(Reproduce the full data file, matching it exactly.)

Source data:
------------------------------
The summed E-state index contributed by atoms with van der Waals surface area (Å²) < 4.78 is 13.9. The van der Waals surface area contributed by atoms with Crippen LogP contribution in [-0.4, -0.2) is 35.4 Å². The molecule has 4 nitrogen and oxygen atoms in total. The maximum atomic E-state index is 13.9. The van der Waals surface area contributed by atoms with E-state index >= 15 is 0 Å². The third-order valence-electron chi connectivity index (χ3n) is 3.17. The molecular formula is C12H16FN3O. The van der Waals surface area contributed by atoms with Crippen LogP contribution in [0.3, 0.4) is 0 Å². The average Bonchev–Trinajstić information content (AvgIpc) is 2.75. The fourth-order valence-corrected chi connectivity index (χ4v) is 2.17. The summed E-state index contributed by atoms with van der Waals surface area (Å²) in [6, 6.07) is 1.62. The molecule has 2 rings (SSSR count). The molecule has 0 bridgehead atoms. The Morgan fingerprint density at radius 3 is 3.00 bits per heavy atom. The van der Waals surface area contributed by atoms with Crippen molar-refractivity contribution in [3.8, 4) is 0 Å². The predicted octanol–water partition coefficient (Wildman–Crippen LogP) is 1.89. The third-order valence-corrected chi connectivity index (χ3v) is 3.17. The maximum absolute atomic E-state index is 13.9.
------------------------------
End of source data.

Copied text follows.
The summed E-state index contributed by atoms with van der Waals surface area (Å²) < 4.78 is 13.9. The van der Waals surface area contributed by atoms with Crippen LogP contribution in [-0.4, -0.2) is 35.4 Å². The molecule has 4 nitrogen and oxygen atoms in total. The maximum atomic E-state index is 13.9. The van der Waals surface area contributed by atoms with E-state index >= 15 is 0 Å². The third-order valence-electron chi connectivity index (χ3n) is 3.17. The molecular formula is C12H16FN3O. The van der Waals surface area contributed by atoms with Crippen LogP contribution in [0.3, 0.4) is 0 Å². The average Bonchev–Trinajstić information content (AvgIpc) is 2.75. The fourth-order valence-corrected chi connectivity index (χ4v) is 2.17. The summed E-state index contributed by atoms with van der Waals surface area (Å²) in [6, 6.07) is 1.62. The molecule has 2 rings (SSSR count). The molecule has 0 bridgehead atoms. The Morgan fingerprint density at radius 3 is 3.00 bits per heavy atom. The van der Waals surface area contributed by atoms with Crippen molar-refractivity contribution in [3.8, 4) is 0 Å². The predicted octanol–water partition coefficient (Wildman–Crippen LogP) is 1.89. The third-order valence-corrected chi connectivity index (χ3v) is 3.17. The maximum absolute atomic E-state index is 13.9.